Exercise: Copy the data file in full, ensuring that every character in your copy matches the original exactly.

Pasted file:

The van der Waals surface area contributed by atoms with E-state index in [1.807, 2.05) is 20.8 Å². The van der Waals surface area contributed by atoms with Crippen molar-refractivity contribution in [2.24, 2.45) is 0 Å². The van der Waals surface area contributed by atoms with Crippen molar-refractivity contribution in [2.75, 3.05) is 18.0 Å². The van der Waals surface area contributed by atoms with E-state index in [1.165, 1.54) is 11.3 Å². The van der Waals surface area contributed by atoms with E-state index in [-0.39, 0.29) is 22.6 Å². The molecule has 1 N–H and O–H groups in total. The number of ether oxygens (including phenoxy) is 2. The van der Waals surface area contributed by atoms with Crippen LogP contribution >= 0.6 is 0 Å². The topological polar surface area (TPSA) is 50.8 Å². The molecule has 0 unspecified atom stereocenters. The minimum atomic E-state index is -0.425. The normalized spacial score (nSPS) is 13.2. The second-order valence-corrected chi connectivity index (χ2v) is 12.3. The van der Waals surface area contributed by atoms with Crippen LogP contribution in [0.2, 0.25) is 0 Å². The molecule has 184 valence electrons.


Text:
The van der Waals surface area contributed by atoms with E-state index in [1.807, 2.05) is 20.8 Å². The van der Waals surface area contributed by atoms with Crippen molar-refractivity contribution in [2.24, 2.45) is 0 Å². The van der Waals surface area contributed by atoms with Crippen molar-refractivity contribution in [2.75, 3.05) is 18.0 Å². The van der Waals surface area contributed by atoms with E-state index in [1.165, 1.54) is 11.3 Å². The van der Waals surface area contributed by atoms with E-state index in [-0.39, 0.29) is 22.6 Å². The molecule has 1 N–H and O–H groups in total. The number of ether oxygens (including phenoxy) is 2. The van der Waals surface area contributed by atoms with Crippen LogP contribution >= 0.6 is 0 Å². The topological polar surface area (TPSA) is 50.8 Å². The molecule has 0 unspecified atom stereocenters. The minimum atomic E-state index is -0.425. The normalized spacial score (nSPS) is 13.2. The second-order valence-corrected chi connectivity index (χ2v) is 12.3. The van der Waals surface area contributed by atoms with Crippen LogP contribution in [0.2, 0.25) is 0 Å². The molecule has 184 valence electrons.